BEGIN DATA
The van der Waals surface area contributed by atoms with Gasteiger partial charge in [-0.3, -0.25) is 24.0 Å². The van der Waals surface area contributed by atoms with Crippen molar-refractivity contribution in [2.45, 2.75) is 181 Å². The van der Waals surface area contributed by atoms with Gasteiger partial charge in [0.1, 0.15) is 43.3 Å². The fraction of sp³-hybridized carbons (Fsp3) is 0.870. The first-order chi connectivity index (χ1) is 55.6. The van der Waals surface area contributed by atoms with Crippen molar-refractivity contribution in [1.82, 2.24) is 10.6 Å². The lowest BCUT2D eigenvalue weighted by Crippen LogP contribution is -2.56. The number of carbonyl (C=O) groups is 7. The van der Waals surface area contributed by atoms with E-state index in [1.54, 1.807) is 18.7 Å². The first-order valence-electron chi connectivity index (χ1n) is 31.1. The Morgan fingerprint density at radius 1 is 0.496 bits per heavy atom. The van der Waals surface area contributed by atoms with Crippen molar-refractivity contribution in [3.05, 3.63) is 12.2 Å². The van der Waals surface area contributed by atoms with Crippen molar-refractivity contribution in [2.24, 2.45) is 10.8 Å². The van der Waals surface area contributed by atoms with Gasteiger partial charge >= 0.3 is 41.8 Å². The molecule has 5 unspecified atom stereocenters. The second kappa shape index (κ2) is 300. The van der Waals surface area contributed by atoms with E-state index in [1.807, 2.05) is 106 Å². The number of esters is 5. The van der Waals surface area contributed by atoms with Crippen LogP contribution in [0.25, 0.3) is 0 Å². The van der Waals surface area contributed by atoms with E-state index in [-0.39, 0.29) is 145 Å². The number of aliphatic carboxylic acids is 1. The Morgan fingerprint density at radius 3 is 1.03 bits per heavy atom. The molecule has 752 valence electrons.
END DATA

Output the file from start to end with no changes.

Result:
The van der Waals surface area contributed by atoms with Gasteiger partial charge in [-0.3, -0.25) is 24.0 Å². The van der Waals surface area contributed by atoms with Crippen molar-refractivity contribution in [2.45, 2.75) is 181 Å². The van der Waals surface area contributed by atoms with Gasteiger partial charge in [0.1, 0.15) is 43.3 Å². The fraction of sp³-hybridized carbons (Fsp3) is 0.870. The first-order chi connectivity index (χ1) is 55.6. The van der Waals surface area contributed by atoms with Crippen molar-refractivity contribution in [1.82, 2.24) is 10.6 Å². The lowest BCUT2D eigenvalue weighted by Crippen LogP contribution is -2.56. The number of carbonyl (C=O) groups is 7. The van der Waals surface area contributed by atoms with E-state index in [1.54, 1.807) is 18.7 Å². The first-order valence-electron chi connectivity index (χ1n) is 31.1. The Morgan fingerprint density at radius 1 is 0.496 bits per heavy atom. The van der Waals surface area contributed by atoms with Crippen molar-refractivity contribution in [3.05, 3.63) is 12.2 Å². The van der Waals surface area contributed by atoms with Crippen molar-refractivity contribution in [2.24, 2.45) is 10.8 Å². The van der Waals surface area contributed by atoms with Gasteiger partial charge >= 0.3 is 41.8 Å². The molecule has 5 unspecified atom stereocenters. The second kappa shape index (κ2) is 300. The van der Waals surface area contributed by atoms with E-state index in [1.807, 2.05) is 106 Å². The number of esters is 5. The van der Waals surface area contributed by atoms with Crippen LogP contribution in [0.25, 0.3) is 0 Å². The van der Waals surface area contributed by atoms with E-state index in [-0.39, 0.29) is 145 Å². The number of aliphatic carboxylic acids is 1. The Morgan fingerprint density at radius 3 is 1.03 bits per heavy atom. The molecule has 752 valence electrons.